Tredco, a company specialising in the polyurethane industry, has decided to diversify by investing 30 million Egyptian pounds, or more than 1.6 million dollars, in the assembly of electric motorcycles. The Egyptian company will assemble the motorcycles of the American brand Glide.
After Darshal had assembled the electric cars, another Egyptian company started to make electric motorcycles this time. It is Tredco, rather known in the polyurethane sector. The company has been exploring other worlds for some time and will launch its own electric scooter assembly line from the American brand Glide. The company will invest no less than 30 million Egyptian pounds, or more than $1.6 million.
Tredco has been working on this project for months, training its employees and choosing a 15,000 m2 site where the plant should be constructed. According to the company, within a few months, it will start assembling about a hundred scooters a day. Tredco has a strong argument for selling its motorcycles in Egypt. In addition to being less expensive in terms of maintenance and energy consumption, these two wheels can be recharged anywhere, and on ordinary plugs.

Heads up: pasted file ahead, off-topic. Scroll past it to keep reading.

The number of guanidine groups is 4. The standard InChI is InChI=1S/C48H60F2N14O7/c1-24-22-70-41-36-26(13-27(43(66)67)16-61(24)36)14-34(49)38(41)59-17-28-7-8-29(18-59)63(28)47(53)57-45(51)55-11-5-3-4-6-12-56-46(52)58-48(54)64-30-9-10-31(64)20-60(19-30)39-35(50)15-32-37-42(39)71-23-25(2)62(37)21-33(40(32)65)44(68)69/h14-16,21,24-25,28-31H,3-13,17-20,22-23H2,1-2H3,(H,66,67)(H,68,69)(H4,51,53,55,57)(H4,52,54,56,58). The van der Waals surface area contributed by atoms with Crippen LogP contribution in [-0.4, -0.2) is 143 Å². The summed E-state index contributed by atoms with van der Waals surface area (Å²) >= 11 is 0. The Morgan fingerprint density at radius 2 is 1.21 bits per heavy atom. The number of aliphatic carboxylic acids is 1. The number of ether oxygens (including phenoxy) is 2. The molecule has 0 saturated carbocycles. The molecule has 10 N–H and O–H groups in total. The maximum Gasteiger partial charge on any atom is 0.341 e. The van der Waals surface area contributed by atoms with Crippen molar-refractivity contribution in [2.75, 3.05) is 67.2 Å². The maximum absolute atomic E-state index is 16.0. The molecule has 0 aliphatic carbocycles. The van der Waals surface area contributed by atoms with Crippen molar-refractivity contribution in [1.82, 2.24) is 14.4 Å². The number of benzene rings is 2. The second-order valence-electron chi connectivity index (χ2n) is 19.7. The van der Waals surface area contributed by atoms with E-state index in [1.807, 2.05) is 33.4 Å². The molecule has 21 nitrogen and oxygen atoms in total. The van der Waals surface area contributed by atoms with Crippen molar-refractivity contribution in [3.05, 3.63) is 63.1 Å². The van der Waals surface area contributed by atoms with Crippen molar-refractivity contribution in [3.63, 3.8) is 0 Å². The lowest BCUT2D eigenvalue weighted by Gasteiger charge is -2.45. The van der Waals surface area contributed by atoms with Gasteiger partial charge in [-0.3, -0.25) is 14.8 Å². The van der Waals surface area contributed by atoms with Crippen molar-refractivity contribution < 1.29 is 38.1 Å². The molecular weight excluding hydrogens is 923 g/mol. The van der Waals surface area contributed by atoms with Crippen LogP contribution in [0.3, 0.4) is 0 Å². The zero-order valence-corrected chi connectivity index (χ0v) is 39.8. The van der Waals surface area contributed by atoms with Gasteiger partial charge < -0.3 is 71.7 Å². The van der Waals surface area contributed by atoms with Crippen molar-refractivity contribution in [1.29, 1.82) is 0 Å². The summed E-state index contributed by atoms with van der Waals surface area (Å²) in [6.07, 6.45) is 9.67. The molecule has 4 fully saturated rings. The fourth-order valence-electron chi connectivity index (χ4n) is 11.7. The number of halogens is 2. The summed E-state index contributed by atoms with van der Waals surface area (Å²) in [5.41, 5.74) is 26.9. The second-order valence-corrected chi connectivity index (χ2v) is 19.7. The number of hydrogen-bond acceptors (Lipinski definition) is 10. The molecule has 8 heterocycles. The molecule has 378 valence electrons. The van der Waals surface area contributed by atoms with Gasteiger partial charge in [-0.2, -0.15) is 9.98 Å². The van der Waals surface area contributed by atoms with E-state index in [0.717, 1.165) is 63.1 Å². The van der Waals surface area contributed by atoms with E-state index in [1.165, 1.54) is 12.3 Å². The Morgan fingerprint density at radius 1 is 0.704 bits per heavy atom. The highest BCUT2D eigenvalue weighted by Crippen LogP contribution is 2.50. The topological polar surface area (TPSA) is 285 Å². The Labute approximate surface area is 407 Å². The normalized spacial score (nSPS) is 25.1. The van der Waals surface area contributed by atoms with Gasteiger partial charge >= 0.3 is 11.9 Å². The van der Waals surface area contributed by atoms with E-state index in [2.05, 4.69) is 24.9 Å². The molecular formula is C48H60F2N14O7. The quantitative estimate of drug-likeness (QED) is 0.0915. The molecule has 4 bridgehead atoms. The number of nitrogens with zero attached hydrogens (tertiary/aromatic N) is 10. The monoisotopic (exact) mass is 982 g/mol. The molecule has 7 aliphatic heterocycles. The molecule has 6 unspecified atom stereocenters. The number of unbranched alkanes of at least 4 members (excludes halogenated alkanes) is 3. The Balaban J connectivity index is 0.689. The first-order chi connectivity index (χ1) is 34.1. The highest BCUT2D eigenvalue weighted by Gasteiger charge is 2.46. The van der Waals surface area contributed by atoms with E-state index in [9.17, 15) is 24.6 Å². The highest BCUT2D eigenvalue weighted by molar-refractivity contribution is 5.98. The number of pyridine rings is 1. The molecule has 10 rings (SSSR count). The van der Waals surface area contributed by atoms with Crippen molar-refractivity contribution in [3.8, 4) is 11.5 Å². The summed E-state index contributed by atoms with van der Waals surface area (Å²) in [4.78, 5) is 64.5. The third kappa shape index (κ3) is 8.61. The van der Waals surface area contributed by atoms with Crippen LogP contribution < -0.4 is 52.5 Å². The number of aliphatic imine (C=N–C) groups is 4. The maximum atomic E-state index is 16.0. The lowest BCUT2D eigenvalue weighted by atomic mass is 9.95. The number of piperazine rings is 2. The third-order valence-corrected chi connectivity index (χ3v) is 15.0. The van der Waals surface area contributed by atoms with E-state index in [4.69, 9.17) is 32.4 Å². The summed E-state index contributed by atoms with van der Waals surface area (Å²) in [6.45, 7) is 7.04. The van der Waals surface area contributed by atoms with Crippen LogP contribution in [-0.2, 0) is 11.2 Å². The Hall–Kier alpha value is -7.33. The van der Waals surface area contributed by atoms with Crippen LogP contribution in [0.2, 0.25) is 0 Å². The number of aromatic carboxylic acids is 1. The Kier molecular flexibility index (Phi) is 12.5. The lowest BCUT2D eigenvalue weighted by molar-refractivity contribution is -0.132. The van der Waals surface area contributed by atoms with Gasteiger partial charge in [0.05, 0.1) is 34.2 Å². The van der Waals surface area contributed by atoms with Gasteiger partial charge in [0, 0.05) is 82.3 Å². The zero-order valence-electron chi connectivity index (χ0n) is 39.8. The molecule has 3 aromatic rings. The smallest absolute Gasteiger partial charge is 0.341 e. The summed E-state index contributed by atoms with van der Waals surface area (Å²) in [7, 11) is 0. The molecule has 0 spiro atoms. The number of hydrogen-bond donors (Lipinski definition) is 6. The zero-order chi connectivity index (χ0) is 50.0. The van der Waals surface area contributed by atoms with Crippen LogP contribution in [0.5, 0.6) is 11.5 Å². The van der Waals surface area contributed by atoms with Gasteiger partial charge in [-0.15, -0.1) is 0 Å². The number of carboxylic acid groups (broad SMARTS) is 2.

From assembly to manufacturing?
The scooter that Tredco will assemble in Egypt is equipped with a battery that recharges in six hours. Then the scooter can travel 60 km at a speed of 45 km/h. The Egyptian company is expected to commercialise two models, the G1 and G2. The difference will be in the price.
“The G1 costs about £21,000 (nearly $1,200), while the G2 costs £23,000 (over $1,285). Both models have an elegant and attractive design, but not very different from other traditional motorcycles,” said Sherif El-Sayad, Vice President of Tredco. For both models, the battery can be recharged 600 times. “If the scooter is recharged once a day for five days a week, it will take you 2.5 years to exhaust the battery, which costs between 4,000 and 4,500 pounds ($250) to replace,” he says.
Initially, all the necessary parts for the scooter will be supplied by Glide. Tredco plans to introduce local components of around 30% within one year. This concerns the chassis, the handlebars or the seats. The company already supplies several assembly plants in Egypt with headquarters. It also intends to rely on other Egyptian companies to supply other parts in the future. The Cairo-based company has just signed partnerships with Egyptian companies specialising in the manufacture of electric batteries. The project is already beginning to bear fruit. It has already signed contracts with several restaurant chains, for which the scooters should facilitate the delivery of ready meals.
Jean Marie Takouleu